Life At Babcock Manor – Episode 07

With a grunt the man continued to deal the cards and the game began. As the money began to pile up in the middle of the table, Lewis’s eyes shone with excitement. He called to the serving maid and ordered another round of ale for himself and his fellow players.

“This time I’ll be lucky,” he whispered to her. “Good health,” he said, turning back to the men and raising his tankard. “Tonight you will all go home with light pockets.”

The man to his left sniggered, his face as pinched as a weasel.

“Not me,” he said. “I’ve got the luck of the Irish.”

Lewis gave his slow smile as he showed his hand with four kings.

“Four aces!” The farmer shoved his cards under Lewis’s nose.

“You’re a cheat,” Lewis shouted, throwing his cards on to the beer-covered table.

The man’s face grew redder. He stood suddenly, shoving back his chair and upturning the table as he did so.

“No-one calls me a cheat!” He grabbed the lapel of Lewis’s coat.

Lewis tried to wrestle from his grip but the man was stronger. He swung back his arm and the blow Lewis received sent him back into the arms of the watching crowd. They pushed him forward and the man grabbed him once more and twisted his arm behind his back.

“I won’t waste my time on a toff like you,” the man said, pocketing the money from the table.

As Lewis stumbled across the room and out of the public house, the men’s jeers followed him. He breathed heavily and dabbed at his face with his pocket handkerchief, his face red with anger.

He straightened his waistcoat and was just about to leave the fair when he caught sight of the two young maids from Babcock Manor.


The candy floss was pink and sticky and Jenny pulled at the bits that had attached themselves to her hair.

Even without Robert, the evening had been wonderful. She had thrown balls at the coconuts and won a trinket, ridden a white horse with a flowing mane on the carousel and had her fortune told by a lady in a black headscarf and hooped earrings, who had told her that she would meet a handsome dark-haired stranger.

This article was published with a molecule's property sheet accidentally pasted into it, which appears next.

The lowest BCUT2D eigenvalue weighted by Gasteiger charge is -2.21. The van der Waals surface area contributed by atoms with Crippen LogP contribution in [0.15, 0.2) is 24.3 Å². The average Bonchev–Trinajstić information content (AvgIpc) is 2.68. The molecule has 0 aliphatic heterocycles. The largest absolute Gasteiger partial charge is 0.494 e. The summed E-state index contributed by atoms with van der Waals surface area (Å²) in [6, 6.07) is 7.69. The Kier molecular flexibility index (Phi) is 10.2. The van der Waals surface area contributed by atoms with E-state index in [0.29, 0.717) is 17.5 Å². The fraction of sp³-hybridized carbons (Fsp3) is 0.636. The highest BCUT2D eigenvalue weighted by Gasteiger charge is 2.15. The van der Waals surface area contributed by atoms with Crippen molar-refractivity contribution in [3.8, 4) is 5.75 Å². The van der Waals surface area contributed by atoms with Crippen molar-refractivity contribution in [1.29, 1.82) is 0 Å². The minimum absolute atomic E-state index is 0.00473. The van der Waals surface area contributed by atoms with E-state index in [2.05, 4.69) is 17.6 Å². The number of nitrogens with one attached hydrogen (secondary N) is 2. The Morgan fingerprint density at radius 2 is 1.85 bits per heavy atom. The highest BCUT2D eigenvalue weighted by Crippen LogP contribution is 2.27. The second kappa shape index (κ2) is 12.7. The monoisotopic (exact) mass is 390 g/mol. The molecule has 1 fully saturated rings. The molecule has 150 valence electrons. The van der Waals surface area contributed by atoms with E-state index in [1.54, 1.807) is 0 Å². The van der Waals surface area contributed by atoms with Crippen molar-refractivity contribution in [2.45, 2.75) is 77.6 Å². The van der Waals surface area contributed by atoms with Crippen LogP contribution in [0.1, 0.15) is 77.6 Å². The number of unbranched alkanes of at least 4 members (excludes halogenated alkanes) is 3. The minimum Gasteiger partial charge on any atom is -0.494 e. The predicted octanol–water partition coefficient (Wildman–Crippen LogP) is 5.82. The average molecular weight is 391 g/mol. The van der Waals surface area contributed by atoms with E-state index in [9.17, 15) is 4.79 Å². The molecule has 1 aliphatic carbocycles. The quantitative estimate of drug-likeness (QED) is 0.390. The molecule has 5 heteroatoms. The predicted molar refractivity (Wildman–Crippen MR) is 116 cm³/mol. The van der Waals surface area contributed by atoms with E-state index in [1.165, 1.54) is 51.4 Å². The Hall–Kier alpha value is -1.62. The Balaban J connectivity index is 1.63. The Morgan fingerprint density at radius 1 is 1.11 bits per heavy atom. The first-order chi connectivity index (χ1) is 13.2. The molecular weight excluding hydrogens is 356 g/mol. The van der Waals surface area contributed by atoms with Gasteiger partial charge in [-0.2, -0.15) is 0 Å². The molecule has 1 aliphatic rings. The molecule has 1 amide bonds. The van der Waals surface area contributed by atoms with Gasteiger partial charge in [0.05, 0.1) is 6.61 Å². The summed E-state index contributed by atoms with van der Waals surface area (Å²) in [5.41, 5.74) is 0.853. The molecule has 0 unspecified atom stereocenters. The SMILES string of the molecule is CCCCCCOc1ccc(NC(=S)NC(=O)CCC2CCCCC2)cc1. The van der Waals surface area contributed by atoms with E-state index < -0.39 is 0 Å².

She linked arms with Charlotte, the undermaid.

“Coming on the Big Wheel?”

“Oh, no. I hates heights. You go on, though, Jen. I’ll see you after at the Punch and Judy.”

Jenny walked to the latest attraction and joined the queue. She looked up. The striped canopies of the seats passed lazily in front of her eyes in a never-ending circle, making her feel dizzy. When at last the ride slowed to a halt, she paid her pennies and took a seat, sad to be sitting alone rather than with Robert.

“Last chance for the Big Wheel!” the fairground hand called.

“I shall take this last seat, if the young lady doesn’t object.”

Jenny felt the seat sway and bit her lip as Lewis Jupp took the seat beside her. His hair was plastered to his face and there was the unmistakable smell of liquor on his breath. At the side of his cheek, just below his eye, a bruise was blooming.

Before she could answer, the organ started up again and the wheel started to turn. As the chair lifted and the stripy awnings of the fairground stalls dipped away from them, Jenny caught her breath. Her stomach gave a sickening lurch. It had been a mistake to come on here, but it was too late now.

As the sweat on her brow chilled in the night air, her teeth started to chatter.

“It’s all right, little one. You don’t need to be scared.”

Jenny felt Lewis take her hand in his, but was too frozen with fear to do anything about it. As they swooped upwards the stars glittered above them, but Jenny was unaware of their beauty. She closed her eyes tight, wishing Robert was there to reassure her.

Eventually the wheel slowed to let people off, but her ordeal was not over yet. Their swinging chair came to a standstill high above the fairground. She gave a shudder and Lewis put his arms around her shoulders, pulling her tightly to him. Despite herself, she felt comforted by the warmth of the man’s body and she allowed herself to relax against him.

For several minutes they stayed there, suspended from the great metal frame of the wheel.

Just as she felt she could bear it no longer, the wheel moved again and at last the chair reached the bottom.

Jenny’s legs felt weak as she stepped off the ride, relieved to be on steady land again. She looked around for Charlotte but Lewis took her arm.

“Not so fast,” he said. “You weren’t so keen to get away a minute ago.”

Jenny stared at him. His gait was unsteady and the tails of his coat muddied.

“I must go, sir,” she said, but as she made to leave, Lewis’s grip on her arm tightened.

She tried to pull away, but he pulled her close.

“Get off me!” she cried, but her voice disappeared into the noise of the crowd.

Lewis’s voice rasped in her ear.

“Not if you want a job to go back to.”

Summoning all her strength, Jenny shoved him and Lewis stumbled back, grabbing at the tent pole to steady himself. Jenny picked up her skirts and ran back into the crowds, refusing to listen to the words that echoed so loudly in her head.

Alan Spink

Alan is a member of the “Friend” Fiction Team. He enjoys working closely with writers and being part of the creative process, which sees storytelling ideas come to fruition. A keen reader, he also writes fiction and enjoys watching football and movies in his spare time. His one tip to new writers is “write from your imagination”.